Spring brings a return of thunderstorms, and storm safety was the main topic at the quarterly Safety and Occupational Health Advisory Council, held April 16 at Fort McCoy, Wis.
The best way to safe during a thunderstorm or other severe weather is to seek the appropriate shelter, said Safety Specialist Don Vender with the Installation Safety Office. Go inside if at all possible.
It’s also important to get inside as soon as you hear about a warning or see signs of bad weather, Vender said. Just because the sky is clear right above you doesn’t mean you’re safe.
“Lightning can reach up to 10 miles away and hit places the storm hasn’t reached or has passed, Vender said during the meeting.
If a tornado warning or watch is in effect, the best shelter is a basement. If there is no basement, seek an interior room away from windows on the first floor. Bathrooms are also good rooms to shelter in.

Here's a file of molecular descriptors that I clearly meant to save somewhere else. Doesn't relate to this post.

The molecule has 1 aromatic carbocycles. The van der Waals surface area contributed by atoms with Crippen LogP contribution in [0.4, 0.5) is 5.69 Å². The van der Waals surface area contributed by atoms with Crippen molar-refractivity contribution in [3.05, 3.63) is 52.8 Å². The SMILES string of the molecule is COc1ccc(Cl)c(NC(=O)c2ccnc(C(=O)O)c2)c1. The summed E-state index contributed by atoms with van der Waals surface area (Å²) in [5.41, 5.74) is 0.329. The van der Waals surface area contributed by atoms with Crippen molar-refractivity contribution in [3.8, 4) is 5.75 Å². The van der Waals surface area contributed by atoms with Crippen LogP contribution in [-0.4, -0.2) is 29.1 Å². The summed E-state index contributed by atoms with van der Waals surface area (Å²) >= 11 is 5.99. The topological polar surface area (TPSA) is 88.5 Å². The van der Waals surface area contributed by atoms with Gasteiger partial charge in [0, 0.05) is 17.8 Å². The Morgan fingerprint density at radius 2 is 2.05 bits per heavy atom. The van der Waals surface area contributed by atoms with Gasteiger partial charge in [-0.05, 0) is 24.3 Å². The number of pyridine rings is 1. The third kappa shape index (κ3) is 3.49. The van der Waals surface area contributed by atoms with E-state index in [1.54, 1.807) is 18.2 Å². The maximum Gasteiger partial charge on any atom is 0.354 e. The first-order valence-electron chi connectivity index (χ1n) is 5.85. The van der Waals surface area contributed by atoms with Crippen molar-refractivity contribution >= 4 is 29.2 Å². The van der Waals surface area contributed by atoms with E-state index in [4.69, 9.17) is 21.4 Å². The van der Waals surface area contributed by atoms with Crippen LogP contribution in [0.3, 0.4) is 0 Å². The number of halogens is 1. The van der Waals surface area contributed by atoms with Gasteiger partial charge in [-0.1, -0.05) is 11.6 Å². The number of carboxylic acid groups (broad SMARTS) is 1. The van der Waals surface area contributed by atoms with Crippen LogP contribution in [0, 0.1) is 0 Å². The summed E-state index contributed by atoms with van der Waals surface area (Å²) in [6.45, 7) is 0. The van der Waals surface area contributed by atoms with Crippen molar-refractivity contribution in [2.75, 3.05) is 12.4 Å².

During a storm, avoid using electrical equipment and telephones, as lightning striking a pole can travel through the wires, Vender said.
Also avoid metal and water. Do not take baths or showers during a storm.
You also shouldn’t venture out too soon after a storm, again to avoid stray lightning strikes.
“The rule of thumb is that it’s all clear 30 minutes after the last thunder strike,” Vender said. “If, after 30 minutes, you can’t hear any thunder or see any lightning, it should be safe again.”
Storm watches are the time to plan for an upcoming or likely storm, Vender said. Watches are issued because conditions are right for a storm to form or a storm is expected within several hours.
A warning means that a storm or tornado has been spotted or is imminent. It’s time to put a plan into action, not to make one.
For more information about seasonal safety, call the Installation Safety Office at 608-388-3403.